LT&C is basically a support organisation of the Aichi Target 11 of the UN Convention on Biological Diversity (CBD) to achieve by 2020 a globally representative and well-managed network of protected areas, one of the key measures of sustaining the biodiversity on earth. Tourism, which thrives on using and marketing nature, national parks and other types of protected areas, should have an intrinsic interest to protect these main assets of their business. And, as there are many initiatives in sustainable, responsible and/or ecotourism in the world that support the establishment, management or the further development of (a) protected area(s), or a conservation initiative in a natural area, it is important that such examples are getting accelerated.

The mission of LT&C to promote such good examples (LT&C-Examples) and find ways how others can learn from and replicate them, is a better not underestimated hot topic. However, it will be important that much stronger post-2020 targets of the UN for protecting the biodiversity of the planet will be agreed next year. And the tourism industry then needs to be encouraged to play a much bigger role to achieve them.

LT&C Study Tours for supporting Protected Areas

Linking Tourism & Conservation offers a number of Study-Tours, which take you on a journey to experience and learn from our LT&C-Examples. These tours are meant to raise awareness of the positive contribution tourism can have on nature protection and therefore aim to convey valuable messages among its participants. As increasing numbers of travellers visit national parks and are keen to explore nature, we hope to produce incentives that grow LT&C-Examples worldwide. Our Study-Tours aim to support the visited protected areas, and our partner and member South Pole ensure that your tour related climate footprints are compensated. Tourism has many negative impacts, which most of us are aware of. The more crucial it is to promote such forms of nature-based tourism that contribute to safeguarding their own assets: protected areas of natural importance of our global biodiversity. Tour companies, which share our mission, thus make specific offers to LT&C-Example destinations, available exclusively to our members. You find them here on our new website.

11th World Wilderness Congress (WILD11) in Jaipur, India

A message from our partner, the WILD Foundation:

Dear Wilderness Friends and Family,

The 11th World Wilderness Congress (WILD11) is finally upon us! Between March 19-26, 2020, participants from around the world will gather in Jaipur, India to join this great gathering for the protection of life.


This is your opportunity to influence a global movement for the defense of Earth’s remaining wild places! Throughout 2020, world leaders will meet to decide the fate of biodiversity – never before has wilderness needed the strength, energy, and enthusiasm of its advocates, and WILD11 is how you can be involved! You can sign up here to be notified as soon as registration is available.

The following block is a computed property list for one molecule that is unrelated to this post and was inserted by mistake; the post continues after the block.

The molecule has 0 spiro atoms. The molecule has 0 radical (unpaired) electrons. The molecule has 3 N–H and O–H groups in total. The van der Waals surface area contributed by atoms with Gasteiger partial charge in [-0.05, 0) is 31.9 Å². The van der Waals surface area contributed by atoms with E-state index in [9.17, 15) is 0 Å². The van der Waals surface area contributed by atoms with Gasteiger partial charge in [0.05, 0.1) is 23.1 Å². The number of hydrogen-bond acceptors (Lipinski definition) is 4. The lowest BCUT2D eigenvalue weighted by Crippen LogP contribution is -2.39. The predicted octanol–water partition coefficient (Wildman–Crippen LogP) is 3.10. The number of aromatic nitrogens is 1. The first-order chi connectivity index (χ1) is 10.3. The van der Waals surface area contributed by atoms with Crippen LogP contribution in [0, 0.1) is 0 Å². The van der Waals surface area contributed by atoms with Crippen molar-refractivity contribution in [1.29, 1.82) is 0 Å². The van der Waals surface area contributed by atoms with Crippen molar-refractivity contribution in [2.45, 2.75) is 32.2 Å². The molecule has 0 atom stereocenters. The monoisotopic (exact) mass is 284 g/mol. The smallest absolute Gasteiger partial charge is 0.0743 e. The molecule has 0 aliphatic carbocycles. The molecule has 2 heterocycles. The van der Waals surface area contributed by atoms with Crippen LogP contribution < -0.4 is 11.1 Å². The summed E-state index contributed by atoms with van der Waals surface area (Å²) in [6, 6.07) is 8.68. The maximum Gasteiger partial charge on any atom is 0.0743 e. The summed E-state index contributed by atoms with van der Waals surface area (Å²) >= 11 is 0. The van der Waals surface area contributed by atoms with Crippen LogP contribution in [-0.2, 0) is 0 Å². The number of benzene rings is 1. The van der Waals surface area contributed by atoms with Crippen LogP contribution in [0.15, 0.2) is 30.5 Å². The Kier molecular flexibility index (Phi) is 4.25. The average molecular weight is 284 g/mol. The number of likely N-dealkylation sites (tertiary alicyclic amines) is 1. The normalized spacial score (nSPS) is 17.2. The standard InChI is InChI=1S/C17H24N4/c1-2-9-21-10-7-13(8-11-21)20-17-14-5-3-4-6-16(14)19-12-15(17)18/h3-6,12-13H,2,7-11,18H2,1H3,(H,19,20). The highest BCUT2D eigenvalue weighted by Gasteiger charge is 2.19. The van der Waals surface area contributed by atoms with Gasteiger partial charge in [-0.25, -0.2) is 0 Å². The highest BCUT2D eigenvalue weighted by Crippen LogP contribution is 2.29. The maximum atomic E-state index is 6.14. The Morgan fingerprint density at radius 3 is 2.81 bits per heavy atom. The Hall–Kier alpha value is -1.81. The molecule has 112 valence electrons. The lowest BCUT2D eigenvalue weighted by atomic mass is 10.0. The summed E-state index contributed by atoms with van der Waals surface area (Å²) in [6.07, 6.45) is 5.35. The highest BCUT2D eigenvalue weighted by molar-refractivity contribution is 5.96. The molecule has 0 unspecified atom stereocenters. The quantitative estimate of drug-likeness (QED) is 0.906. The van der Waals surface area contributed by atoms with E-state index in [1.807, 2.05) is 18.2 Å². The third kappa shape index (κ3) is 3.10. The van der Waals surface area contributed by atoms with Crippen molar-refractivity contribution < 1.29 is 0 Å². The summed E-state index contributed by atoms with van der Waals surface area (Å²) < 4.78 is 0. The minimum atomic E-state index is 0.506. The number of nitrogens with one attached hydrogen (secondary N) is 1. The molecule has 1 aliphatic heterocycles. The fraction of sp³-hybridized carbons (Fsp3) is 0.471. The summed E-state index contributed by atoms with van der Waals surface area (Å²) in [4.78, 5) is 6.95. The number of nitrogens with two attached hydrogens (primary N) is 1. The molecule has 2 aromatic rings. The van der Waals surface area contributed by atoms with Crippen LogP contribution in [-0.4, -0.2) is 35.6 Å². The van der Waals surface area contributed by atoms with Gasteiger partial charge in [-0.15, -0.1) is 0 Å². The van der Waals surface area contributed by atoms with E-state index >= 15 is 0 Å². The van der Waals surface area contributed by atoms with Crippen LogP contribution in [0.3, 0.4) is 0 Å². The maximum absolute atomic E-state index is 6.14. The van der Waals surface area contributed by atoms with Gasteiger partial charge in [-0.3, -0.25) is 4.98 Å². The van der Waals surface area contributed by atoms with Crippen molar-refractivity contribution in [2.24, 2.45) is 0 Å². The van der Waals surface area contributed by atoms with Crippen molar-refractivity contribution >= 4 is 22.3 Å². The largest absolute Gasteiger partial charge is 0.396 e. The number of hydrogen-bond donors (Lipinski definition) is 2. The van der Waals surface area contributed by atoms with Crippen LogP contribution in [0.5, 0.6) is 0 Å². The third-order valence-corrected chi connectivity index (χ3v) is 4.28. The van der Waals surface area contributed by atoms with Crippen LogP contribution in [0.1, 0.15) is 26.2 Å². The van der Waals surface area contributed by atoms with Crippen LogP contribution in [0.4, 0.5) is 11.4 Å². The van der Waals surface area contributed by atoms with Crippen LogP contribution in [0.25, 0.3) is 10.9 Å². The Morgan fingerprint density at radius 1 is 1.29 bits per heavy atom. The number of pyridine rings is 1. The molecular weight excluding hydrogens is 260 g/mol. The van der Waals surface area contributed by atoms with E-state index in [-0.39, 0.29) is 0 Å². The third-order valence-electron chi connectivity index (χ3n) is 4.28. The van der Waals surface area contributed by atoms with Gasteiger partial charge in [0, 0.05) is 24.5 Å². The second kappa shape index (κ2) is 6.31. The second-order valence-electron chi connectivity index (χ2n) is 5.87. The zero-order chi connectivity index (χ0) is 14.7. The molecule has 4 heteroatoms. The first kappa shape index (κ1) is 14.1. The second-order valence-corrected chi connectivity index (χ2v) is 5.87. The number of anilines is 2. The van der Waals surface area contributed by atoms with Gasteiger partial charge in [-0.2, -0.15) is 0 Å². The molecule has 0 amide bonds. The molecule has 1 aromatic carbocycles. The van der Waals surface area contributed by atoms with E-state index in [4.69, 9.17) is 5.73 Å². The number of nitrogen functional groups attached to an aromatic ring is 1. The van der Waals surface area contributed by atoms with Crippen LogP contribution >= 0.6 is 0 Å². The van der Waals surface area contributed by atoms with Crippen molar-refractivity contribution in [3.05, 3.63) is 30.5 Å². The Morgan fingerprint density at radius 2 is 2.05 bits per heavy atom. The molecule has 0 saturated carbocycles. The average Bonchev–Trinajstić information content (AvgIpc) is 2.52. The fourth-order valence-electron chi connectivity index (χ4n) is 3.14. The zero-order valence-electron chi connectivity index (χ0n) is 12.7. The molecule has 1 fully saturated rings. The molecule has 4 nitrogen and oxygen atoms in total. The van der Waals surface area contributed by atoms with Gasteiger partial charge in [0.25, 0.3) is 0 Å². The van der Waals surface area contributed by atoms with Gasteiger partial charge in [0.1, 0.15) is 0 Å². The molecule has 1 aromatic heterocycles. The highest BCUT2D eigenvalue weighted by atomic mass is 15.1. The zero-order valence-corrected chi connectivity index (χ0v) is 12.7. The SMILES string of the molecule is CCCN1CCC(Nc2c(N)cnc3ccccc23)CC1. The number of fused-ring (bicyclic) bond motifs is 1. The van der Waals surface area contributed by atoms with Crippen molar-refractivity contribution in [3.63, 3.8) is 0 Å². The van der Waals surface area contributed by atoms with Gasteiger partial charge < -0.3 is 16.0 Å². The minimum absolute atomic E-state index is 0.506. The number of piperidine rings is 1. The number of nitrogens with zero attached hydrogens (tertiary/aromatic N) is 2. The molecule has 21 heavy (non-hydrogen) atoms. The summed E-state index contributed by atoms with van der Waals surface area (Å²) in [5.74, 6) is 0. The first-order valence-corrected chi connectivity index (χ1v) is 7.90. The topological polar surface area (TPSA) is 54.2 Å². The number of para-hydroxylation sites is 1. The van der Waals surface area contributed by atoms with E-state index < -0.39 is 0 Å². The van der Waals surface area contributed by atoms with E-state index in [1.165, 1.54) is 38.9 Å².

WHY 2020?

2020 is a once-in-a-lifetime opportunity to change history and take a global step forward towards a new, truly sustainable relationship with nature, one based on respect for wilderness, the future, and ourselves. In October 2020, the United Nations Convention on Biodiversity will convene in China to set new targets for the amount of lands and seas that need protection (currently, 17% terrestrial and 10% marine). Life needs them to think big. Never before have our leaders needed more vision and strength to do what is necessary to protect the future of all life. WILD11 is a powerful stepping stone to the China meeting. It will build vision, strength, and support for them to think big….and to protect half the planet’s land and seas. Read more here.

WHY INDIA?

Indian conservationists have overcome enormous hurdles to achieve one of conservation’s greatest success stories: saving the tiger from near extinction. While half of the world’s nearly 4,000 remaining tigers are in India, they need more natural habitat to thrive and support Indian ecology. That’s why Indians are pioneering effective new solutions to restore wildlands and reintroduce animal and plant species, working hand-in-hand with local communities to rejuvenate human livelihoods as well. Read more here.

OUR PARTNER

Sanctuary Nature Foundation (SNF) – WILD is excited to partner with India’s most established nation-wide network in conservation communications and media. SNF’s flagship publication is Sanctuary Asia, India’s premiere monthly conservation publication. Considered the main “crossroads for conservation” in India, SNF works at the interface of conservation, community, and climate. Of its many programmes, Kids for Tigers is a +1 million network of youth advocating constantly for awareness and protection of the Bengal tiger. Read more about the co-hosts here.

CHINA

WILD’s wilderness work in China continues and is a central objective of WILD11, which will unveil a global leadership committee for Nature Needs Half based within the BRICS (Brazil, Russia, India, China, and South Africa), some of the world’s most populous and biodiverse countries. We continue to work with Chinese officials and opinion leaders to build and strengthen support for wilderness inside and outside of China. Learn more about WILD’s work in China here.

While you discover more about WILD11 here, also consider the following articles to learn more about this important event.